If you’re new to fleet management, you might not know all telematic options available to you! Here’s what you can get from EQSTRA Fleet Management.
Modern technology has made fleet management much more interactive (between drivers and managers), and also extremely data-driven due to all the information that can now be collected. ‘Telematics’ is the overarching term used for these systems, but it can get a bit confusing or even misleading as most people who don’t work with telematics on a daily basis aren’t 100% sure what the technology entails.
According to Dwayne Porter, EQSTRA Fleet Management Business Manager for GPS Tracking Solutions, “Fleet telematics serve the purpose of ensuring your fleet delivers the best possible ROI, and in this business that means turning data into useable information. EQSTRA Fleet Management runs a fully web-based telematics system that can be tailor-made to provide data crucial to the end user, or client. This type of system allows EQSTRA Fleet Management to design unique telematics solutions for each client based on their specific fleet and business needs. A ‘copy-paste’ system will never give the best results for each client, so we’ve structured all our systems so they can be adapted for each customer.”
There are plenty of options to choose from, so we’ve put together a list of the core functions of current telematics and an overview of how these are used to optimise your fleet. This will give fleet managers a much better idea of what telematics entail and how it can benefit their core business:
1. Remote Vehicle Control
A key feature offered by EQSTRA Fleet Management – and that dramatically improves fleet operations – is installing hardware that allows remote control over certain vehicle functions via GPS. This means fleet managers can set limits or control features such as:
Speed limiting – you can limit a vehicle’s top speed.
Speed limiting according to area – allows you to govern vehicle speed according to speed limits on the routes they travel. So, in an 80kph zone, the vehicle will be limited to 80kph etc.
Geofencing – this restricts the area in which a vehicle can operate. If vehicles stray outside of their demarcated operating area, the fleet manager and driver will each receive an alert. This means much less admin to determine whether your fleet is operating when and where it should – no reports to comb through, but rather instant alerts that can be turned into a full report if needed.
Prevent excessive idling – most fleet managers know that excessive idling is a leading cause of unnecessary fuel costs. And hour of idling uses as much fuel as driving between 80 to 120 kilometres. Clients can determine their own maximum idling time, depending on their operations, and when the maximum is reached the engine can be switched off remotely. Again, an alert is sent to both parties. To accommodate for exceptions, fleet managers have access to the system and can change the maximum idling time of any of their vehicles when needed.
2. Driver Identification
Driver identification is a core element in ensuring the safety of your fleet as well as your drivers. Depending on the type of fleet you run, you can either use key tags, pass codes or biometric scalers. Biometrics is definitely the most secure, and according to Porter they encourage most clients to choose this option, especially if their fleets are used to transport valuable goods or have to travel through unsafe areas.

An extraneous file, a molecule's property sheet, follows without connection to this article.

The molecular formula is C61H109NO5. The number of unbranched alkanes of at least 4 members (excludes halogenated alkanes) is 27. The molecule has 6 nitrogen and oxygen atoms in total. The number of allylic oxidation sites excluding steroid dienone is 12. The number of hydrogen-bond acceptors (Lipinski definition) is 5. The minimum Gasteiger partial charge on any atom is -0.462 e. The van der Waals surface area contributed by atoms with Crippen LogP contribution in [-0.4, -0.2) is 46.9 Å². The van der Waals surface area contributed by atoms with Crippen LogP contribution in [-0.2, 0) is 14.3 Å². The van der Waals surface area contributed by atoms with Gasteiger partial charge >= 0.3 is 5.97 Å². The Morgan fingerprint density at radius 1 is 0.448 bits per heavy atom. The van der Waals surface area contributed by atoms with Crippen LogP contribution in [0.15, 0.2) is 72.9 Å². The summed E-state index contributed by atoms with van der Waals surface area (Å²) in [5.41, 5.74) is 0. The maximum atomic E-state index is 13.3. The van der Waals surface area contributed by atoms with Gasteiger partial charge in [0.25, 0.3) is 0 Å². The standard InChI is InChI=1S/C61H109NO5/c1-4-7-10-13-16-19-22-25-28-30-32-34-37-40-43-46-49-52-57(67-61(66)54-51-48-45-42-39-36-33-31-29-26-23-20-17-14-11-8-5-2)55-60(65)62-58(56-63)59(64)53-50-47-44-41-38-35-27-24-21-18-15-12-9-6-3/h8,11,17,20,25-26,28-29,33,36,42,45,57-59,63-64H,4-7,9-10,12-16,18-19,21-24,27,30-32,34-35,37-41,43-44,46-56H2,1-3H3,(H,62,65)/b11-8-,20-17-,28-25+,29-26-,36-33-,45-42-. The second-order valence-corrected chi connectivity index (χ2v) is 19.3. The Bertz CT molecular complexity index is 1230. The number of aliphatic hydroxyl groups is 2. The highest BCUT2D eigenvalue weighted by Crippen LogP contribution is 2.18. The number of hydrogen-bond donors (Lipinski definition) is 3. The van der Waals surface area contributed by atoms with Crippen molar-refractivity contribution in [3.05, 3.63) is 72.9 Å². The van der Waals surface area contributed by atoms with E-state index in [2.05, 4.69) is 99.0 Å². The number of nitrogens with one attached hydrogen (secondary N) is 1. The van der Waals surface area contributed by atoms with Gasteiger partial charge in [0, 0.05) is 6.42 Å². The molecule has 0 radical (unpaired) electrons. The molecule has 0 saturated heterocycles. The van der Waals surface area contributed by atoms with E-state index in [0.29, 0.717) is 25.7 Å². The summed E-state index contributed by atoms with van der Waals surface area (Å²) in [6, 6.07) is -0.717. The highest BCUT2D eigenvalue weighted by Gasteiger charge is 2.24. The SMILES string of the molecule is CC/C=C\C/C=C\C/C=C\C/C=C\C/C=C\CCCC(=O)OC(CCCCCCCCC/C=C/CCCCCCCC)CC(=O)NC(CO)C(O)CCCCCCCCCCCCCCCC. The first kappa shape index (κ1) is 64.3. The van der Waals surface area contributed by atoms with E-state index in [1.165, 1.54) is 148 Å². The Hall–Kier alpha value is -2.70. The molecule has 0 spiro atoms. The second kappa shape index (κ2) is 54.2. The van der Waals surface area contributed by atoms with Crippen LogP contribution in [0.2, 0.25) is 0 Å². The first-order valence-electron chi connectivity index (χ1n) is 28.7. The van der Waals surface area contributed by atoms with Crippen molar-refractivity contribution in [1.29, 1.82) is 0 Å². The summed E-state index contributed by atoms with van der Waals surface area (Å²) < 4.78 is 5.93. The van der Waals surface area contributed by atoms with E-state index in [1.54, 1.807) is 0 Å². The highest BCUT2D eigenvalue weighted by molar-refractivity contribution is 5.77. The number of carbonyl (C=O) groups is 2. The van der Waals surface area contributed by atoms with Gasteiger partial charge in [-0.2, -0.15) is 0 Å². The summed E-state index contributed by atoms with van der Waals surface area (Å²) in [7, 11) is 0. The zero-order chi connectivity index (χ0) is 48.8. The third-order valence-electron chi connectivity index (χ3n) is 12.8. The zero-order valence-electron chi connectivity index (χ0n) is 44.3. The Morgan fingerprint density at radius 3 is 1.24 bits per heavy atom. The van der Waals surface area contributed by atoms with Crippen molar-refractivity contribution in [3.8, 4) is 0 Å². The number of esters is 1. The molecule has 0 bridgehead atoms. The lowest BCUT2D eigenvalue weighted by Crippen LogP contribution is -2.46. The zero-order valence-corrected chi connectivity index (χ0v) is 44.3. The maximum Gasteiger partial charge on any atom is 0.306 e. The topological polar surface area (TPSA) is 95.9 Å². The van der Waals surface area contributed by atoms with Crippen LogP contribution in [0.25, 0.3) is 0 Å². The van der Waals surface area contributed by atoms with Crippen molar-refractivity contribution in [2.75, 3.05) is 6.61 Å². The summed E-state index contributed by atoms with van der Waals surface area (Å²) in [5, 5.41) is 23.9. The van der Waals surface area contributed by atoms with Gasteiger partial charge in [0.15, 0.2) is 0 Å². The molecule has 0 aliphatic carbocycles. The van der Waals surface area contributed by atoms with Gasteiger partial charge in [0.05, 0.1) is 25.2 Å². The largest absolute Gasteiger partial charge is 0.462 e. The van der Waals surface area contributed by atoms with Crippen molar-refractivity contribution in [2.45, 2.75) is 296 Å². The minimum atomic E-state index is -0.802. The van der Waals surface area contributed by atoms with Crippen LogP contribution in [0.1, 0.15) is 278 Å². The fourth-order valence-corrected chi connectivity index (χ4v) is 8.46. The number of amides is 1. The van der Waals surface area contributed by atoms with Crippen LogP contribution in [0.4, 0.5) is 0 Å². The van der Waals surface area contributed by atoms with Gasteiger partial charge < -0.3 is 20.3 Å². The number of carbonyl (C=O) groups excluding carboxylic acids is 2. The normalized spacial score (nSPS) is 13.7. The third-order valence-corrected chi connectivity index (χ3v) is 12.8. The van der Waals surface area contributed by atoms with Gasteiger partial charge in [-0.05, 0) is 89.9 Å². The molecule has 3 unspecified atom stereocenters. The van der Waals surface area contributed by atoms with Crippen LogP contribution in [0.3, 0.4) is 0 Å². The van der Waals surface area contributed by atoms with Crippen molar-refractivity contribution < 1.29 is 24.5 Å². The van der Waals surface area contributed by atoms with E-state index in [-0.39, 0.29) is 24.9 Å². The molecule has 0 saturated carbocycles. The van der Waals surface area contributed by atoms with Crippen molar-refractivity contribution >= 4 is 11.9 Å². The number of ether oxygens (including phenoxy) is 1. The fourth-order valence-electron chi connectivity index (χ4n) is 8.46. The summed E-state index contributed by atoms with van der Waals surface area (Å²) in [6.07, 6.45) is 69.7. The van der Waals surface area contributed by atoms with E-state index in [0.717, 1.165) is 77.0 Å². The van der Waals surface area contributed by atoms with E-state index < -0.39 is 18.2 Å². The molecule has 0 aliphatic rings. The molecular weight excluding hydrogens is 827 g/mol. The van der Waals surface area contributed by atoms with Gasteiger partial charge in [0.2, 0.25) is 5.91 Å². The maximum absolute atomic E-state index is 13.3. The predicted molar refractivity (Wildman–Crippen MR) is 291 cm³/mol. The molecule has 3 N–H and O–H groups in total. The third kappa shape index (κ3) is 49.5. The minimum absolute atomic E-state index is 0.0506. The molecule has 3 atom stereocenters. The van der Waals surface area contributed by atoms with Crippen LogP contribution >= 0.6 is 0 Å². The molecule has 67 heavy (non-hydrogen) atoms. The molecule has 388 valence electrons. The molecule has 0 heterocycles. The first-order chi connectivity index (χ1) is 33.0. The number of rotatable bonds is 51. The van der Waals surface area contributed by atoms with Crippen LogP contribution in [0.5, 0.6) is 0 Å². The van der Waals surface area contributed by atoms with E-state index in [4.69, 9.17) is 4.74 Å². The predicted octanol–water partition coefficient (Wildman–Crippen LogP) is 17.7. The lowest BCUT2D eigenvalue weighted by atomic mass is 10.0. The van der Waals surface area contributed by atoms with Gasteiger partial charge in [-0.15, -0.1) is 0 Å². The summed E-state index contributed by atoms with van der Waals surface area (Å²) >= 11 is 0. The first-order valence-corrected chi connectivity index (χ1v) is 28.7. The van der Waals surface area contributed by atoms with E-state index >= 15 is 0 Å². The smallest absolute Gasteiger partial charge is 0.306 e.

Tracking vehicles in real time via GPS gives fleet managers full control over all fleet operations. Real-time tracking also gives managers the opportunity to easily re-direct any vehicles if necessary and to make an on-the-spot call if a situation arises, for example, where one vehicle needs to replace another. Being able to see where all vehicles are at any given time means you can make instant decisions to keep your fleet running smoothly. Live tracking also enables fleet managers to address any poor driver behaviour immediately, without having to wait for a month-end report. This can make a huge difference in fleet efficiency, especially if drivers know they are being monitored in real time.
3. Live Tracking
With telematics systems monitoring and managing so many aspects of your fleet, the collection of data and reporting becomes much easier and more accurate. These can also be tailored to suit your business needs, and you can monitor everything from fuel consumption and engine statistics to hard braking or the number of times a driver veers off their specified route – to name only a few.
A solid telematics system will be recording all of this information anyway, so fleet managers can decide which information is most important to their fleet and this can automatically be compiled into reports.
Says Porter, “With telematics it’s possible to monitor nearly every aspect of your fleet in real time, and then turn this data into reports when needed. The real challenge now becomes what to do with all this data. How do you decide what is important, and what data you need in order to keep optimising your fleet?”
According to Porter this is probably the most important part of modern telematics, because if you don’t know how to use all of this data to your advantage, you are not putting your monitoring systems to good use.
At the end of the day, the best fleet management companies are going to be those who know how to wade through all the information and zone in on the data you need to streamline your fleet, which is why EQSTRA Fleet Management makes this a core part of their business. There may be some common factors, but every fleet is different, so the type of data (or level of importance) will vary depending on your fleet’s purpose. Knowing how to effectively use all the data collected via your telematics system is what makes the difference between mediocre and true fleet efficiency with a solid ROI.
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